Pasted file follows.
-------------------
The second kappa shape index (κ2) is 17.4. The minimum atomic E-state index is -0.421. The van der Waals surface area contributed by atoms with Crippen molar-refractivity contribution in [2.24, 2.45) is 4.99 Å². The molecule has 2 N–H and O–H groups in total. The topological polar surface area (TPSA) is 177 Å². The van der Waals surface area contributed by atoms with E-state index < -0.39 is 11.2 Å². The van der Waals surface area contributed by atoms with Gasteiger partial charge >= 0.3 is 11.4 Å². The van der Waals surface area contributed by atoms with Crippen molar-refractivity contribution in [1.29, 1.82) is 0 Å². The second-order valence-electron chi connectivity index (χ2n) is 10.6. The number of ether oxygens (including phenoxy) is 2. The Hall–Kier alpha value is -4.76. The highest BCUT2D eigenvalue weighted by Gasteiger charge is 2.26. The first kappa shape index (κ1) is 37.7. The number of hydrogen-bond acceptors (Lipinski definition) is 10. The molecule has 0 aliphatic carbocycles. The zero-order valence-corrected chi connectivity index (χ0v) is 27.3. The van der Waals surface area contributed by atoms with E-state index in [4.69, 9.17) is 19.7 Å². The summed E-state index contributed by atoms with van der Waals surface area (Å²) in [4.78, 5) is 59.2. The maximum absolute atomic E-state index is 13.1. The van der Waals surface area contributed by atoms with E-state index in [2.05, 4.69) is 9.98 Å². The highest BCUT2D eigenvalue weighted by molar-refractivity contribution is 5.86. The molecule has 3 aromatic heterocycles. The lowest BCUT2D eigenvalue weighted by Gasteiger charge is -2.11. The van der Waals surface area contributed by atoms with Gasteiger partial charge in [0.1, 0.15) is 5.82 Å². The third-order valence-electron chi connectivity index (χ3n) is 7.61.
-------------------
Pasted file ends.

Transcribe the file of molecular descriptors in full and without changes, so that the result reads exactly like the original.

The second kappa shape index (κ2) is 17.4. The minimum atomic E-state index is -0.421. The van der Waals surface area contributed by atoms with Crippen molar-refractivity contribution in [2.24, 2.45) is 4.99 Å². The molecule has 2 N–H and O–H groups in total. The topological polar surface area (TPSA) is 177 Å². The van der Waals surface area contributed by atoms with E-state index < -0.39 is 11.2 Å². The van der Waals surface area contributed by atoms with Gasteiger partial charge >= 0.3 is 11.4 Å². The van der Waals surface area contributed by atoms with Crippen molar-refractivity contribution in [1.29, 1.82) is 0 Å². The second-order valence-electron chi connectivity index (χ2n) is 10.6. The number of ether oxygens (including phenoxy) is 2. The Hall–Kier alpha value is -4.76. The highest BCUT2D eigenvalue weighted by Gasteiger charge is 2.26. The first kappa shape index (κ1) is 37.7. The number of hydrogen-bond acceptors (Lipinski definition) is 10. The molecule has 0 aliphatic carbocycles. The zero-order valence-corrected chi connectivity index (χ0v) is 27.3. The van der Waals surface area contributed by atoms with E-state index in [4.69, 9.17) is 19.7 Å². The summed E-state index contributed by atoms with van der Waals surface area (Å²) in [4.78, 5) is 59.2. The maximum absolute atomic E-state index is 13.1. The van der Waals surface area contributed by atoms with E-state index in [2.05, 4.69) is 9.98 Å². The highest BCUT2D eigenvalue weighted by molar-refractivity contribution is 5.86. The molecule has 3 aromatic heterocycles. The lowest BCUT2D eigenvalue weighted by Gasteiger charge is -2.11. The van der Waals surface area contributed by atoms with Gasteiger partial charge in [0.1, 0.15) is 5.82 Å². The third-order valence-electron chi connectivity index (χ3n) is 7.61.